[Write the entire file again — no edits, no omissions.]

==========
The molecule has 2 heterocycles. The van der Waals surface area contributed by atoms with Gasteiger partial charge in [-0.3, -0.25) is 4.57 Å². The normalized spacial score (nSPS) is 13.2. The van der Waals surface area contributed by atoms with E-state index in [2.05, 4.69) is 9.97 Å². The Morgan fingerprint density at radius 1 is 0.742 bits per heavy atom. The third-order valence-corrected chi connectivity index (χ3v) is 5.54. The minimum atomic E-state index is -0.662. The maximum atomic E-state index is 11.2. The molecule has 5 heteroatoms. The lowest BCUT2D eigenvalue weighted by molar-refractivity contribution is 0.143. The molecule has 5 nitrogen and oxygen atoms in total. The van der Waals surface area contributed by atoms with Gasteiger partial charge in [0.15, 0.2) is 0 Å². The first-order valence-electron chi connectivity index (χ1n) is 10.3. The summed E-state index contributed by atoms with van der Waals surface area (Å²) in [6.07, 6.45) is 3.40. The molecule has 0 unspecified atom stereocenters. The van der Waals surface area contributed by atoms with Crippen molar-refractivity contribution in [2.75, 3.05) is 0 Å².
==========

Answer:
The molecule has 2 heterocycles. The van der Waals surface area contributed by atoms with Gasteiger partial charge in [-0.3, -0.25) is 4.57 Å². The normalized spacial score (nSPS) is 13.2. The van der Waals surface area contributed by atoms with E-state index in [2.05, 4.69) is 9.97 Å². The Morgan fingerprint density at radius 1 is 0.742 bits per heavy atom. The third-order valence-corrected chi connectivity index (χ3v) is 5.54. The minimum atomic E-state index is -0.662. The maximum atomic E-state index is 11.2. The molecule has 5 heteroatoms. The lowest BCUT2D eigenvalue weighted by molar-refractivity contribution is 0.143. The molecule has 5 nitrogen and oxygen atoms in total. The van der Waals surface area contributed by atoms with Gasteiger partial charge in [0.15, 0.2) is 0 Å². The first-order valence-electron chi connectivity index (χ1n) is 10.3. The summed E-state index contributed by atoms with van der Waals surface area (Å²) in [6.07, 6.45) is 3.40. The molecule has 0 unspecified atom stereocenters. The van der Waals surface area contributed by atoms with Crippen molar-refractivity contribution in [2.75, 3.05) is 0 Å².